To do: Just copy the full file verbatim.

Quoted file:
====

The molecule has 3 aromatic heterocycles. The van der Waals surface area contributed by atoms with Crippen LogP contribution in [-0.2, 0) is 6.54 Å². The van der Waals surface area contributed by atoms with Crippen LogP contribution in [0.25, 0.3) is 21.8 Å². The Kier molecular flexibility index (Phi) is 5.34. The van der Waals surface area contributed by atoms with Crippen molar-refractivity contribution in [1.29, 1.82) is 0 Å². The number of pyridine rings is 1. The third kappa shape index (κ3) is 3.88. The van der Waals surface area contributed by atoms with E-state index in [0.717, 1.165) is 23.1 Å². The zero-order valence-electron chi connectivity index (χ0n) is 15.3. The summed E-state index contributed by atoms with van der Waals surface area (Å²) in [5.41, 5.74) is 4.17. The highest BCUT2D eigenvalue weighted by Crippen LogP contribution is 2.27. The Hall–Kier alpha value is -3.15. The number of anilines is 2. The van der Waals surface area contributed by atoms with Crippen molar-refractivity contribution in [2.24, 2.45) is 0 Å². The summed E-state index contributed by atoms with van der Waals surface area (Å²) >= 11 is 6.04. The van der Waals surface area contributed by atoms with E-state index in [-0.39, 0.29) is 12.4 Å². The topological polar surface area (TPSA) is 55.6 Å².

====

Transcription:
The molecule has 3 aromatic heterocycles. The van der Waals surface area contributed by atoms with Crippen LogP contribution in [-0.2, 0) is 6.54 Å². The van der Waals surface area contributed by atoms with Crippen LogP contribution in [0.25, 0.3) is 21.8 Å². The Kier molecular flexibility index (Phi) is 5.34. The van der Waals surface area contributed by atoms with Crippen molar-refractivity contribution in [1.29, 1.82) is 0 Å². The number of pyridine rings is 1. The third kappa shape index (κ3) is 3.88. The van der Waals surface area contributed by atoms with E-state index in [0.717, 1.165) is 23.1 Å². The zero-order valence-electron chi connectivity index (χ0n) is 15.3. The summed E-state index contributed by atoms with van der Waals surface area (Å²) in [5.41, 5.74) is 4.17. The highest BCUT2D eigenvalue weighted by Crippen LogP contribution is 2.27. The Hall–Kier alpha value is -3.15. The number of anilines is 2. The van der Waals surface area contributed by atoms with Crippen molar-refractivity contribution in [2.24, 2.45) is 0 Å². The summed E-state index contributed by atoms with van der Waals surface area (Å²) >= 11 is 6.04. The van der Waals surface area contributed by atoms with E-state index in [-0.39, 0.29) is 12.4 Å². The topological polar surface area (TPSA) is 55.6 Å².